Containing An Account of the Aborigines of the Pedee, The First White Settlements, Their Subsequent Progress, Civil Changes, the Struggle of the Revolution, and Growth of the Country Afterward; Extending from About A.D. 1730-1810, with Notices of Families and Sketches of Individuals New York: Richardson and Company, 1867.
First Edition. Hardcover. Octavo. viii, 546 pages, . Illustrated with frontispiece map and three other maps. Restored. Brown cloth hardcover with blind stamped decorated borders on the covers. Entire original cloth spine rebacked onto newer cloth. A cut out photograph of Gregg pasted on the yellow front paste down. Front hinge glued. The title page is detached. Old tape repairs to the lower edge of the first 22 pages. Some browning to the lower edges of the text. A few pencil notes on a couple of pages. The second map is crudely taped with part of the map missing. A fair copy.
Howes G 399; Field 627. Fair. Item #17040
The Cheraw people, also known as the Saraw or Saura, were a Siouan-speaking tribe of indigenous people of the Southeastern Woodlands, in the Piedmont area of North Carolina near the Sauratown Mountains, east of Pilot Mountain and north of the Yadkin River. They lived in villages near the Catawba River. Their first European and African contact was with the Hernando De Soto Expedition in 1540. The early explorer John Lawson included them in the larger eastern-Siouan confederacy, which he called "the Esaw Nation."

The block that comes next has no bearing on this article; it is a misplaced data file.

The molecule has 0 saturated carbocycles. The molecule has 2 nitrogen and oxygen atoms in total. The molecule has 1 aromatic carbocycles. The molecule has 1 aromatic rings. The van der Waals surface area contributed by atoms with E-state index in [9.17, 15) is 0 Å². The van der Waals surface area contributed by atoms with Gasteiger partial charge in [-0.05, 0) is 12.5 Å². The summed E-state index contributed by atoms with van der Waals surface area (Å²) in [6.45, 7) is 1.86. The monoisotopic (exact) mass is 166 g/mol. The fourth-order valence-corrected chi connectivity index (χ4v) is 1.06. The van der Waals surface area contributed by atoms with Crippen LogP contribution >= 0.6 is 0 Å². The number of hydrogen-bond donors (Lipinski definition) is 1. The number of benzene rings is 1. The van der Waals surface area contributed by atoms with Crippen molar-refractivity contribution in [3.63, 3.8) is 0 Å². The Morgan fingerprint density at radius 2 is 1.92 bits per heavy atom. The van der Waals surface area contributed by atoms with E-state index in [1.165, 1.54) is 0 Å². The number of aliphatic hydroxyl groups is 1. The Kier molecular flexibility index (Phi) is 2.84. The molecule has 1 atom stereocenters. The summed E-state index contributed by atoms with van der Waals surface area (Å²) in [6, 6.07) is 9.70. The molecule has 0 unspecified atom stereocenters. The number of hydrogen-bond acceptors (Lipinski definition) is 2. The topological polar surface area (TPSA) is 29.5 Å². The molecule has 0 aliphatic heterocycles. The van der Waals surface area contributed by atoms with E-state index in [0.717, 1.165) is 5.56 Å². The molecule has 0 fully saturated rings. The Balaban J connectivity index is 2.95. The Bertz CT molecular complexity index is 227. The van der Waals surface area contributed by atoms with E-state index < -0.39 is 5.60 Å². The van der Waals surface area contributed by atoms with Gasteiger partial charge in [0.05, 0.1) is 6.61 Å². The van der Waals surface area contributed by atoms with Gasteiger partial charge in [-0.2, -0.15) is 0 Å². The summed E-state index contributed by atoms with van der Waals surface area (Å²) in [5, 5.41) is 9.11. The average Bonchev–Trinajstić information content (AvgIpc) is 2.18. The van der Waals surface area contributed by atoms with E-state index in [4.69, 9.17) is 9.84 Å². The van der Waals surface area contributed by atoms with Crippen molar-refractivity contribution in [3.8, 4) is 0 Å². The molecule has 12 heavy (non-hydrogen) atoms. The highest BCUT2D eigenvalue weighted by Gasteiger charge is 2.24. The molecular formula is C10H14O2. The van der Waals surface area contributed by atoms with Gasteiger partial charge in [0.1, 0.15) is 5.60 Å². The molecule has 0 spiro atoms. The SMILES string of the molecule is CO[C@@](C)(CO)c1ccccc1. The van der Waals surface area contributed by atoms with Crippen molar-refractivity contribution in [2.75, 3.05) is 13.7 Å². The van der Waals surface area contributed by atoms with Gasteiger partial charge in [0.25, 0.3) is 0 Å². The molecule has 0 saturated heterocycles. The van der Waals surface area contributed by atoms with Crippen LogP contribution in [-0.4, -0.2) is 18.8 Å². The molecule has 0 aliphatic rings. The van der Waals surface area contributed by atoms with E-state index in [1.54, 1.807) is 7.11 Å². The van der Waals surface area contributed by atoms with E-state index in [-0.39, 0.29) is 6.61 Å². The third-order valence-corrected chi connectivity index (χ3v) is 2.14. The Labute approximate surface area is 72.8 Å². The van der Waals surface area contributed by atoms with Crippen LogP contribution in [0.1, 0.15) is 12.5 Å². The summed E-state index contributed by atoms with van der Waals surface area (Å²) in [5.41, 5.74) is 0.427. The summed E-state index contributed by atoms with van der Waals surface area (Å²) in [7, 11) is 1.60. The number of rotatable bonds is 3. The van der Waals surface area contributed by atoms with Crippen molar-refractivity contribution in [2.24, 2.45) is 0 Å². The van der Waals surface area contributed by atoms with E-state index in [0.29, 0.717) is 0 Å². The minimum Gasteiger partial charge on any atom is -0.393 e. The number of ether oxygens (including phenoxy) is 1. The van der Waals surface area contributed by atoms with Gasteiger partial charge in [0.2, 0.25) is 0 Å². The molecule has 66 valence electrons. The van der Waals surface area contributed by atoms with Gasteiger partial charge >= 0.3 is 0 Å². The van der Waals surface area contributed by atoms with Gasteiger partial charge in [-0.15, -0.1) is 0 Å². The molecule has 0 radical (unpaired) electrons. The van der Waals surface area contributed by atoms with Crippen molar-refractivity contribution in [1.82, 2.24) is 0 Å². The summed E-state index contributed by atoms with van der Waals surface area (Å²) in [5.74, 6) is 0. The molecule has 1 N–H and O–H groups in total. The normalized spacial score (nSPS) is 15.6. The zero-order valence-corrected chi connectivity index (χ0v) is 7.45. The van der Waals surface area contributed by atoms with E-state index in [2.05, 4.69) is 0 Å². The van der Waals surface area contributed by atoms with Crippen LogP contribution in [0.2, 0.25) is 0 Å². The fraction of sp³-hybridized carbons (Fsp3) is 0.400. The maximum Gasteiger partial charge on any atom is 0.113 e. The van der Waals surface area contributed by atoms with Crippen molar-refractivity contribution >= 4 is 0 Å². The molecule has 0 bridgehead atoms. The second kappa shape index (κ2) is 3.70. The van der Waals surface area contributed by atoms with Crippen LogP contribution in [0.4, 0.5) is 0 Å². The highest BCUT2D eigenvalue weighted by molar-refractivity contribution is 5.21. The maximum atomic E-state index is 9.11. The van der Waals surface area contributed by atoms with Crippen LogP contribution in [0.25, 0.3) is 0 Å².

After attacks in the late 17th century and early 18th century, they moved to the southeast around the Pee Dee River, where the Cheraw name became more widely used. They became extinct as a tribe, although some descendants survived as remnant peoples.